It doesn't matter if it comes from God or aliens or if it's "just there" - if it's not imagined by the person following it - it becomes "worse" in the sense of following it for the "right reasons."

Doing things 'because we should' is an immature moral system.
Doing things 'because we want to' is a mature moral system.


This message is a reply to:
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RAZD
Member (Idle past 677 days)
Posts: 20714
From: the other end of the sidewalk
Joined: 03-14-2004


Message 148 of 306 (873045)
03-09-2020 9:32 AM
Reply to: Message 138 by AZPaul3
03-07-2020 12:57 PM


Re: Are the morals of a lion the same as an antelope?
Are the morals of a lion the same as the morals of an antelope?

Since neither has been shown to have any moral decision-making sense the answer is, "We don't know."

Their behavior is predicated on the type of animal they are. The lion male taking over a pride kills all the current young to make the mothers go into estrus earlier so they can mate and start having offspring with their DNA.

This doesn't happen with antelope (or many other species).

The conclusion I draw is that this is moral behavior for the lions, but not for the antelope (or other species that don't indulge in infanticide).

You also see parents and other adults protecting young from predators in many species.

IFF there is an "absolute morality" then it would apply to all life, but we see here moral relativity would differ between species, so it would have to have many subchapters, amendments, exclusions, etc.

Tangle writes:

It seems obvious the basis of morality are emotions such as empathy and compassion and are evolved traits. ...

Empathy and compassion have been observed in many animals, from dogs to horses to camels to whales, as well as in chimps, especially where deaths of offspring are mourned.

We've also seen experiments with Capuchin monkeys have a sense of morality

We also see whales and dolphins protecting/helping swimmers

So it should be rather obvious that "morality" is relative to the specific species and society and that it is an evolved behavior/trait.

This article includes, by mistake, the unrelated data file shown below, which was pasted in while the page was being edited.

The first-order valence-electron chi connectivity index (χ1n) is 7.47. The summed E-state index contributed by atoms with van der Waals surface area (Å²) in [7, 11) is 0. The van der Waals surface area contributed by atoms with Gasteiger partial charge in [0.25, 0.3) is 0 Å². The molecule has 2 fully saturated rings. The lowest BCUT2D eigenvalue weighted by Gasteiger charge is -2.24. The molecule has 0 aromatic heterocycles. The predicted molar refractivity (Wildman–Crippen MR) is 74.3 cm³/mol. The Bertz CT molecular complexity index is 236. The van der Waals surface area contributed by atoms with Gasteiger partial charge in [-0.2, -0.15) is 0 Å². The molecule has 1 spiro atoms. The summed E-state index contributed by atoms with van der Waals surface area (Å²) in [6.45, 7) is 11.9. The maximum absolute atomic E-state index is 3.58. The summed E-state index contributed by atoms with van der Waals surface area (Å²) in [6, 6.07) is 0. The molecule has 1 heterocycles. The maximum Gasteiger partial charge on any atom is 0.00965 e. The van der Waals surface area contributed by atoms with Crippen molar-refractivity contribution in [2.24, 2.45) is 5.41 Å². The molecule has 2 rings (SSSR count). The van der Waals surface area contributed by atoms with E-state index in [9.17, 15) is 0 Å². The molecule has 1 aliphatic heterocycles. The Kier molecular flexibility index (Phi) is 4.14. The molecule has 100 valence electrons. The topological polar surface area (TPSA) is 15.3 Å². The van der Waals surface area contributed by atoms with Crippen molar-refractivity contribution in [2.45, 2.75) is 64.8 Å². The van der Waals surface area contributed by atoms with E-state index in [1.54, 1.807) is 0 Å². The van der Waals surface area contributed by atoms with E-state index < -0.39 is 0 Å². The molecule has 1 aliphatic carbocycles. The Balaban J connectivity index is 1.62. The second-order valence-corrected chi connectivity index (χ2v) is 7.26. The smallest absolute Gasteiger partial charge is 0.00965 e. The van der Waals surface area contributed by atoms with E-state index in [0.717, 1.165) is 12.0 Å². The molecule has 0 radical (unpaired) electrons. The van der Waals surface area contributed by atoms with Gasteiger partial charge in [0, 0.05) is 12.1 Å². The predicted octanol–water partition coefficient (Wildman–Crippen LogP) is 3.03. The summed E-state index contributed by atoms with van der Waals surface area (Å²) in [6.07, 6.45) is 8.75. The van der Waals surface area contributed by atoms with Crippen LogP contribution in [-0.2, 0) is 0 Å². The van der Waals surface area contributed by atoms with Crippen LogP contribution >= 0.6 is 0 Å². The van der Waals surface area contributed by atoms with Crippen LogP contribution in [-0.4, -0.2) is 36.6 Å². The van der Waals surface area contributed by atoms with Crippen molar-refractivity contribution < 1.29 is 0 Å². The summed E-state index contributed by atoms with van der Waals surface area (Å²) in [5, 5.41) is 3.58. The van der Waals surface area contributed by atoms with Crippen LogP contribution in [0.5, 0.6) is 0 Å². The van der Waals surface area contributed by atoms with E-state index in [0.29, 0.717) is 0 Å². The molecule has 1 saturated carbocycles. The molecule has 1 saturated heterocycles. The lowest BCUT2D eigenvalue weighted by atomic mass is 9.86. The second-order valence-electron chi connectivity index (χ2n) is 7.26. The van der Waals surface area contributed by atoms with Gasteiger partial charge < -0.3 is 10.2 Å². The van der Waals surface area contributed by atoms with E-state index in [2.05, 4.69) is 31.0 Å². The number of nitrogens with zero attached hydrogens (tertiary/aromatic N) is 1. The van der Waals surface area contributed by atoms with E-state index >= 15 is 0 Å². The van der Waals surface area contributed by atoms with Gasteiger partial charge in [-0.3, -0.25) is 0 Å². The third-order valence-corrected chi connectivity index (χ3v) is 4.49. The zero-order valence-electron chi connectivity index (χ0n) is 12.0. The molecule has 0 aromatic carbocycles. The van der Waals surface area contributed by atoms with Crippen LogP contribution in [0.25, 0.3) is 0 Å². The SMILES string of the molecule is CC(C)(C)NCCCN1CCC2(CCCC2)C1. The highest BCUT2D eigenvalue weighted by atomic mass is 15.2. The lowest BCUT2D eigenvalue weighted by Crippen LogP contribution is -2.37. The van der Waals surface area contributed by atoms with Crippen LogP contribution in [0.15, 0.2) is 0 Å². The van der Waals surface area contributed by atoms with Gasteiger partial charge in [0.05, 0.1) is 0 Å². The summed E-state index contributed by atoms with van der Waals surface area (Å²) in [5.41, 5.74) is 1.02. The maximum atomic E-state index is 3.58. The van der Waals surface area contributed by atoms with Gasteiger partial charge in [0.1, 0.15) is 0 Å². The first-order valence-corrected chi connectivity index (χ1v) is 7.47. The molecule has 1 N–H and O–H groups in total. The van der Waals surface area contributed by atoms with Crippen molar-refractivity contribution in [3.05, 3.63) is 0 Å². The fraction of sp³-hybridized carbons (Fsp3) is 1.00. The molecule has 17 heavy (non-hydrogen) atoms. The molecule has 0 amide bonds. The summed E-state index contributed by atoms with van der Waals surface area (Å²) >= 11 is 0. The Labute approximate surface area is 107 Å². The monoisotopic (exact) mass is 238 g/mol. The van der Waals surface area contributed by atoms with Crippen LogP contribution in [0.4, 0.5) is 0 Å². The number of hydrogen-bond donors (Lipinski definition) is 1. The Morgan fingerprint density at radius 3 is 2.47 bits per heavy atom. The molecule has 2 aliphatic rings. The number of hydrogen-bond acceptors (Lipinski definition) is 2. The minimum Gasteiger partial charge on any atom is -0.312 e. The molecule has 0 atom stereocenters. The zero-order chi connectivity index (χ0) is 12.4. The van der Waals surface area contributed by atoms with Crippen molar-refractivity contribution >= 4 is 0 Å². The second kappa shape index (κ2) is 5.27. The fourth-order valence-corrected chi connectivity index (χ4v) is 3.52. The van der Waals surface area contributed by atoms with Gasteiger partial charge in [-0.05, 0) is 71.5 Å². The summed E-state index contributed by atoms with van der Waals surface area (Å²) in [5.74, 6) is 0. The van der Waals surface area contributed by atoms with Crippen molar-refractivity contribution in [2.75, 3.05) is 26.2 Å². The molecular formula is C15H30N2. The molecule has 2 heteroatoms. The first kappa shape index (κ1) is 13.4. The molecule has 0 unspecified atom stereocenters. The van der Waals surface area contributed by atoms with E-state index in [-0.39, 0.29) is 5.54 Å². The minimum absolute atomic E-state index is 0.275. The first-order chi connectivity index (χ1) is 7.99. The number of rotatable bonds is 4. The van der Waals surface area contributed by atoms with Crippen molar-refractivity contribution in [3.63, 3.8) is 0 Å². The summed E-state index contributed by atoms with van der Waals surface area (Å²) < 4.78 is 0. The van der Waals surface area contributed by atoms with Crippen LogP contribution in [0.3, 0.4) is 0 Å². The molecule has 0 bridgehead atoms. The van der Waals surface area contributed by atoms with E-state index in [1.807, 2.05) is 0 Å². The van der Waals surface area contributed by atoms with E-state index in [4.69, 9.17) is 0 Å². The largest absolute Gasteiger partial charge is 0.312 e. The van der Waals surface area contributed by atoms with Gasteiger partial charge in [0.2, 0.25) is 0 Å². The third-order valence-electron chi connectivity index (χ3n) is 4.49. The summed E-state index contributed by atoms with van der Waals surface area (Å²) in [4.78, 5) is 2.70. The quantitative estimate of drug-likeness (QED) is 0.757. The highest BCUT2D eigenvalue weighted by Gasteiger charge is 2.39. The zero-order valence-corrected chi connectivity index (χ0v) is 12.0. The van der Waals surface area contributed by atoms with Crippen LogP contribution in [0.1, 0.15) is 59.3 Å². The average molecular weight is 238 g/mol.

Enjoy


we are limited in our ability to understand
by our ability to understand
Rebel•American•Zen•Deist
... to learn ... to think ... to live ... to laugh ...
to share.


Join the effort to solve medical problems, AIDS/HIV, Cancer and more with Team EvC! (click)

This message is a reply to:
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Faith 
Suspended Member (Idle past 717 days)
Posts: 35298
From: Nevada, USA
Joined: 10-06-2001


(2)
Message 149 of 306 (873046)
03-09-2020 9:46 AM
Reply to: Message 148 by RAZD
03-09-2020 9:32 AM


Re: Are the morals of a lion the same as an antelope?
I suppose it doesn't really make sense to speak of animals having a moral sense, but I had an experience with a baby raccoon I had rescued that made me think they are certainly aware when they've transgressed some kind of moral standard. I had rescued her and fed her and petted her and she was very tame but still had her wild animal instincts. She grabbed something I didn't want her to have, I forget what, and when I took it from her she made a motion to bite me. She didn't bite me but she looked at me with the most amazing expression of contrition and remorse in her eyes, as if she "realized" she had almost bitten this person who was so good to her. Is that a moral sense? I want to call it that. Or maybe she was afraid I'd punish her? But I'd never treated her with anything but affection.